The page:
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Amid oil industry declines, some field jobs remain in demand

Every day there are new headlines announcing job cuts in the oil industry. Oil prices have taken a nosedive off a cliff and the effects are being felt in many different ways. Companies report big drops in production. Rigs in the Gulf of Mexico are going offline faster than desktop computers and workers from Texas to North Dakota are losing jobs.

Depending on the circumstances, that may be good news. Fewer employees in the field could translate into fewer work-related injuries and deaths. At the same time, as we've noted in previous posts, workforce reductions have been known to increase pressure on the workers who remain to do more with less. Companies might be inspired to give workplace safety policies short shrift, increasing the risk of accidents.

Just because pressures rise doesn't mean that a company's responsibility to maintain a safe work environment goes away. And workers should remember that their rights to receive benefits for injuries suffered on the job don't fly out the window, either.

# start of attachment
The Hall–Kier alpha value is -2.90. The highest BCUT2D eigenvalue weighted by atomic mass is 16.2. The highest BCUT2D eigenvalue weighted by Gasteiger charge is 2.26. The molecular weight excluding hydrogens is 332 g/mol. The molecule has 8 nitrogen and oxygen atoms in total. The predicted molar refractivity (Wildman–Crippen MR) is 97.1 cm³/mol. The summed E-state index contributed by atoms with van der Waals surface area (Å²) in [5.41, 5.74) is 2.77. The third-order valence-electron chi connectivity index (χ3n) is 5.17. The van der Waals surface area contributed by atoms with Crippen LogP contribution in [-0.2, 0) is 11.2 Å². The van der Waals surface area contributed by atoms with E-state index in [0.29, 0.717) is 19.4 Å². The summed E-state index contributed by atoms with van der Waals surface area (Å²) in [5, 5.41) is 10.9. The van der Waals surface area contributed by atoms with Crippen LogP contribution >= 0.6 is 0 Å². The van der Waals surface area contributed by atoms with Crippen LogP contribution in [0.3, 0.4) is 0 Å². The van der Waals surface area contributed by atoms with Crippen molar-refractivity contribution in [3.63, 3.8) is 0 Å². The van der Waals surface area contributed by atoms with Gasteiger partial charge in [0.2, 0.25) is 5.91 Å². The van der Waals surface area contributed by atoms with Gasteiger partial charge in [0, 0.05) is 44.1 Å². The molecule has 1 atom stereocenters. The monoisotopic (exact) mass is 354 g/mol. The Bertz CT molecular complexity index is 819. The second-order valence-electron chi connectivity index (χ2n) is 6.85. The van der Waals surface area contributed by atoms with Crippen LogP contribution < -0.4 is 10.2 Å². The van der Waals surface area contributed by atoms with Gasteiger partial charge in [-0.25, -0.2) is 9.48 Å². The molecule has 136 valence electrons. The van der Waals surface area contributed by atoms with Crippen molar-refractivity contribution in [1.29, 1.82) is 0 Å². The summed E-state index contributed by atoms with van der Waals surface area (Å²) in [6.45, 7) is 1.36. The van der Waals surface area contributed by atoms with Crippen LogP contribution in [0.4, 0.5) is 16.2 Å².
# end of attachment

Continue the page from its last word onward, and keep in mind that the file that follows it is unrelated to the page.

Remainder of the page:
That said, the outlook for work in the oil fields is not all gloom and doom. According to a report in PermianShale.com, there are at least five jobs that are expected to remain in demand in 2016. The reason, says the article, is because of retirements and natural attrition of workers out of the industry into other lines of work.

Here's where analysts say the best prospects are:

  • Drivers: Even with oil production down, what is getting pumped has to be loaded, transported and unloaded. Safe transport will require skilled drivers.
  • Operators: Day to day operations are continuing and where that is happening, skilled operators will be needed to keep systems running safely.
  • Foremen: If anyone has a direct influence on worker safety, it is these supervisors. Of course, a lot of other demands are made on their time, too.
  • Drillers: Average pay for these essential players in 2015 was estimated at more than $175,000. But considering the scope of the work they are responsible for, that should be no surprise.
  • Field technicians: These are what would be called entry-level positions in other industries. Those filling the slots usually do some of the hardest work for the least amount of pay.

Our hope is that everyone stays safe, no matter what position they hold.

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